Gourds, truffles and coprolites

A group of archaeologists and plant scientists have uncovered direct evidence of what plants Maori grew and consumed in pre-European times. They report on how they went about doing it.

Joan Maingay

Archaeologists have a good idea what sort of animals were hunted or collected by early Maori. Mollusc shells and animal bones abound at settlement sites all around New Zealand. But the same cannot be said for the plant component of the Maori diet, because most plant tissues disintegrate rapidly.

We know that Maori cultivated food plants brought from the tropical Pacific and that they also gathered many wild plants for food and medicinal purposes. And we know that, as with all tribal peoples, plants were an important part of the Maori economy. But to date virtually no remains of food plants, such as seeds or tubers, have been found at Maori settlement sites.

A group of us recently attempted to solve this problem by looking for microscopic plant remains in the form of pollen from flowering plants and spores from non-flowering plants. Unlike most other plant tissues, pollen grains and spores are highly durable and may be preserved for thousands of years, long after all traces of macroscopic plant parts have vanished.

The obvious place to look for pollen and spores of plants cultivated for food is in soils that might have been used for gardens. One such site is at Pouerua, in the inland Bay of Islands. The site is an old volcano pa where hundreds of Maori stone mounds a few metres apart cover many hectares. Archaeologists think that these may have been used in Maori agriculture.

We examined pollen and spores in soil samples from one of the mounds and found pollen grains of bottle gourd, one of the plants that Maori introduced to New Zealand. Gourd fruit were eaten at the stage of growth before the rind had hard­ened, and were used as calabashes after the rind had hardened.

As gourd plants are insect pollinated, most of the uncollected pollen ends up on the ground within only a few metres of the plant, rather than being dispersed for long distances in the atmosphere, which is the case with wind-pollinated plants. The presence of gourd pollen in the stone mound strongly suggests that this particular domesticated plant was cultivated at this site and that the stone mound was used for agriculture.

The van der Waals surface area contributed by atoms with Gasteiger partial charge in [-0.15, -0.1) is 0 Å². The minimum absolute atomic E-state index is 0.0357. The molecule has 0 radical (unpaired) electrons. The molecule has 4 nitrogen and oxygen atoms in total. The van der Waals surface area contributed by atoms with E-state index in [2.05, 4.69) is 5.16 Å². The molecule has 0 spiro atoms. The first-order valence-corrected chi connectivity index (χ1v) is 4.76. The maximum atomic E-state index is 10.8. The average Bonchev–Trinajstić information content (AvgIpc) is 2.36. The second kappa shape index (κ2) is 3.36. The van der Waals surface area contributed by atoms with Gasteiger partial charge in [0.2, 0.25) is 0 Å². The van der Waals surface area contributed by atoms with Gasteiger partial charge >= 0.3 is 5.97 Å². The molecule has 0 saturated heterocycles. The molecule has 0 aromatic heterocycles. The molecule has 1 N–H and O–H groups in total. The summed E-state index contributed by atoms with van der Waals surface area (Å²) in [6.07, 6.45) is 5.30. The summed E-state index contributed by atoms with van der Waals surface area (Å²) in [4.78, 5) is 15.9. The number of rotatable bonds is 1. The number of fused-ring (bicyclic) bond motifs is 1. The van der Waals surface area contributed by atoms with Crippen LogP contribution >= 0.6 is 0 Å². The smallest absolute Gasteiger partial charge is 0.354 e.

After finding the pre­served pollen, we wondered in what other archaeological contexts we could look for this sort of evidence. We were soon presented with another opportunity: an archaeological excavation that was part of a joint research project between the University of Auckland and the trust boards of Ngatiwai and Ngati Rehua. The excavation was of a sand dune at a Maori settlement site at Harataonga Bay, on Great Barrier Island in the Hauraki Gulf.

During the excavation, we unearthed some coprolites‑preserved pieces of excrement—which from their size could have been deposited only by humans or kuri, the domesticated Maori dog. We couldn’t determine the exact origin, but that didn’t matter because we knew that the diets of Maori and their dogs would have overlapped considerably, with dogs being fed scraps from meals and scavenging around eating areas and rubbish heaps. We thought that any pollen and spores that had passed through the gut and been preserved in these coprolites might give clues about plants that the people at Harataonga Bay were eating.

We treated the coprolites in the same way as the soil samples from the stone mounds at Pouerua, and found that they did contain pre­served pollen and spores. And, as in the mound samples, one of the pollen types present in the coprolites was bottle gourd.

The coprolites also contained abundant spores tentatively identi­fied as being from a truffle fungus. Truffles, the fruiting bodies of ascomycete fungi, are produced underground in association with plant roots, rather than above ground like mushrooms. The truffle-like spores we found resemble those of several truffles known in New Zealand and Australia, but so far we have been unable to match them with any known species. We do know that truffles have a long history of use as a food in many cultures, and pioneer missionary Reverend Richard Taylor wrote that Maori “esteem [them] as an article of food.”

Our work is still in its early stages. We hope with time to build a more detailed picture of food-plant use in prehistoric New Zealand—a little known aspect of our archaeo­logical record.